By Tim Hayes
Some contend the best way – and the only way, if you ask the zealots – to drop a bad habit is to just drop it. Stop it. End it one day and never look back. Go completely cold turkey.
For a portion of the population, that can work. Stop eating sugar. Stop smoking. Stop cursing. Stop overspending. As we plow our way through the penitent Christian season of Lent, this notion of “giving things up” takes the brain’s captain’s chair, and maybe that’s why this topic came to be the subject of this particular essay.
But another reason probably played a larger role in determining this week’s subject – politics.
Why is it that every four years this country loses its collective mind over a handful of preening, blustering egomaniacs, each of whom has convinced him or herself that destiny points to a new address at 1600 Pennsylvania Avenue, Washington, DC?
This campaign season may be one of the zaniest such circuses in years, with outsized egos, snide insults, and some wacky outer-space ideas on full-tilt Technicolor Sense-Surround display, which explains the intense and ever-expanding appeal – not unlike a spectacular head-on train collision. People simply can’t tear themselves away from anything that makes a lot of noise and poses an alarming level of potential danger.
Four years ago, I let myself get sucked into this whirlpool of presidential politics in a big, big way. Sending out articles and memes to a standing e-mail list of like-minded believers. Watching all the political shows on TV and getting whipped into a mental frenzy when someone expressed what, to me, was anathema to my version of the Pure and Obvious Truth.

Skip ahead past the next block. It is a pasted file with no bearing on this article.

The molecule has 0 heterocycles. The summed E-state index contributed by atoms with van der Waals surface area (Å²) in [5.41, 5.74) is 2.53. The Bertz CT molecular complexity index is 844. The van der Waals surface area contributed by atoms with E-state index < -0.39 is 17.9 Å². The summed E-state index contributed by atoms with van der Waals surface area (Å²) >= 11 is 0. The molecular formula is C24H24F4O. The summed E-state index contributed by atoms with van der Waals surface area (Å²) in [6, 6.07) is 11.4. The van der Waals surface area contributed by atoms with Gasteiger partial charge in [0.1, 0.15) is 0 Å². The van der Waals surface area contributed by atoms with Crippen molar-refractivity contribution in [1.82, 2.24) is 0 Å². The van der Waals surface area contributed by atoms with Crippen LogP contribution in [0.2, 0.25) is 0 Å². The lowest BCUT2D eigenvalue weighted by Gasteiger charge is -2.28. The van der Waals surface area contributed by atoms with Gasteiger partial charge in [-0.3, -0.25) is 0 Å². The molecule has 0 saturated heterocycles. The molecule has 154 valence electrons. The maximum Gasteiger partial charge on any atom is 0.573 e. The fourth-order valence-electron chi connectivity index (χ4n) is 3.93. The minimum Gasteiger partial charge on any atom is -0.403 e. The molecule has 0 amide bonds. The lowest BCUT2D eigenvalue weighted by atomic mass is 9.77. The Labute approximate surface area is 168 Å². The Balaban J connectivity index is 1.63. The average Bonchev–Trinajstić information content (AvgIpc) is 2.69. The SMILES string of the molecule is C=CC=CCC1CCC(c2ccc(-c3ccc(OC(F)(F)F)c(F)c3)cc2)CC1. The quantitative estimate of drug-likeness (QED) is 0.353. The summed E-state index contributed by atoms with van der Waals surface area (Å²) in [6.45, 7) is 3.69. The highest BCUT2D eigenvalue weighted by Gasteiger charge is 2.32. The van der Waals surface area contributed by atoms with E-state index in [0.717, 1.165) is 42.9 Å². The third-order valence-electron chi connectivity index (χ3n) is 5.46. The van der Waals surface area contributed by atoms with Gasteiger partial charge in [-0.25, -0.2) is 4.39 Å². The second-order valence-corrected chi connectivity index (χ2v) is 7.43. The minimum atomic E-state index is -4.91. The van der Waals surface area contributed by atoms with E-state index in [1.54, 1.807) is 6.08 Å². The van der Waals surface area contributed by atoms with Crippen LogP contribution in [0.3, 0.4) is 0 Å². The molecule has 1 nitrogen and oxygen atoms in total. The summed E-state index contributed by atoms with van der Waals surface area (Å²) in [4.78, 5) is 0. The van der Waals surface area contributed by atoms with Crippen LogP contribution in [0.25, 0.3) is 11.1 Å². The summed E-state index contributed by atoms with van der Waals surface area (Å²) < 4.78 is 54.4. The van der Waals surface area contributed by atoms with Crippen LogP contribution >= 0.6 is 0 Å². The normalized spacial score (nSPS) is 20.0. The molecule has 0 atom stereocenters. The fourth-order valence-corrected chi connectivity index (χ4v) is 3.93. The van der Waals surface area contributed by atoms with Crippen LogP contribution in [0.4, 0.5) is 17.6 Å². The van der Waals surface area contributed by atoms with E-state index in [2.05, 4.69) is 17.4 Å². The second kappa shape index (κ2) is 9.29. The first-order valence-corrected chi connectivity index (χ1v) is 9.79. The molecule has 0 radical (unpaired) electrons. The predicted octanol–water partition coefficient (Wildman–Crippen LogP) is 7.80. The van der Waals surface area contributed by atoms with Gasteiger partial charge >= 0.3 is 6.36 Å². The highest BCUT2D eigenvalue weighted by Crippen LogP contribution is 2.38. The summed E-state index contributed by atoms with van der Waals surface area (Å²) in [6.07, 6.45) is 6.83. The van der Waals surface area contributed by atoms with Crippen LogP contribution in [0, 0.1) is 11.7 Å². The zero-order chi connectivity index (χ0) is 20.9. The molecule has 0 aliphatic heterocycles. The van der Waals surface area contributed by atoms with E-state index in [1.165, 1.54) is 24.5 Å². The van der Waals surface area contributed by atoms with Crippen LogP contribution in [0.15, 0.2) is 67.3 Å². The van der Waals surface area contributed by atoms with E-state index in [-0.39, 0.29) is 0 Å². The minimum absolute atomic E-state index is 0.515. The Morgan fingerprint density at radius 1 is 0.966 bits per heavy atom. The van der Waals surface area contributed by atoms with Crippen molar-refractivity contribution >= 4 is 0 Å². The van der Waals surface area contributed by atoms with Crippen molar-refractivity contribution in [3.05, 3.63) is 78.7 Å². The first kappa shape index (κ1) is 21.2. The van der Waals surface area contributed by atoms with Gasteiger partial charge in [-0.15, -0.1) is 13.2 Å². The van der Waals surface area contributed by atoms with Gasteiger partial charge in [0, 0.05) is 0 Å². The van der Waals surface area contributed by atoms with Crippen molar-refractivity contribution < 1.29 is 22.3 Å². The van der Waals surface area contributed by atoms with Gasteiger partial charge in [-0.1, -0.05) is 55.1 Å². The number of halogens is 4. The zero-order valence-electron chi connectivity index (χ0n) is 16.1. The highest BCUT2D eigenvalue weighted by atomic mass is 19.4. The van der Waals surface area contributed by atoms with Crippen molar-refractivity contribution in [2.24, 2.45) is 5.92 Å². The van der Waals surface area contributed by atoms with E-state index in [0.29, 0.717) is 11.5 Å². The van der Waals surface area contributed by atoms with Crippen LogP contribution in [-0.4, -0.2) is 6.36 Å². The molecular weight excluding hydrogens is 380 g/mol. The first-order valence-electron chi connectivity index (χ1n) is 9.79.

Once the election passed, though, it felt like someone snapped his fingers and I woke, startled, from a deep hypnotic trance. I took a much more objective look into the rear-view mirror, and realized I’d been so hooked, so drawn into the rhetoric and the drama and the competitiveness of the race, that the unhealthiness of it all came crashing down like grand pianos on my head.
And I swore it would never, ever happen again. I went 100% cold turkey that day and have kept it up for four years.
But now, like a recovering addict, the temptations have begun dancing around the edges of my better self once again. The personalities this time have proven so much more bizarre and outrageous than in 2012. Oh, to have a choice weighted more on ideas than on idiocy, once again! Can anyone recommend a support group for political junkies who just want to dry out and get off the stuff?
In another way, though, the outrageousness this year actually makes it easier to walk away and stay away. I mean, no clever snide posting on Facebook has ever changed the opinion of a person whose mind has already been made up. No amount of talking, arguing, or shouting has softened an opposing position that’s already been set in stone. So why bother? Make up your own mind, and don’t worry about the other person.
You want to know the really crazy part of getting pulled too far into a presidential race? Whoever wins, the effect typically is nowhere as pronounced as you think it will be. We ought to pay a lot more attention to local municipal elections.
That’s where decisions get made that impact you much more directly. But those hometown elections never rise – or sink – to levels of pomposity and preposterousness as much as the national ones. They’re not nearly as simultaneously goofy, wild, entertaining, insulting, or terrifying.
And that’s probably a good thing. Surviving a swamp of national nonsense once every four years is tough enough.
Copyright 2016 Transverse Park Productions and Tim Hayes Consulting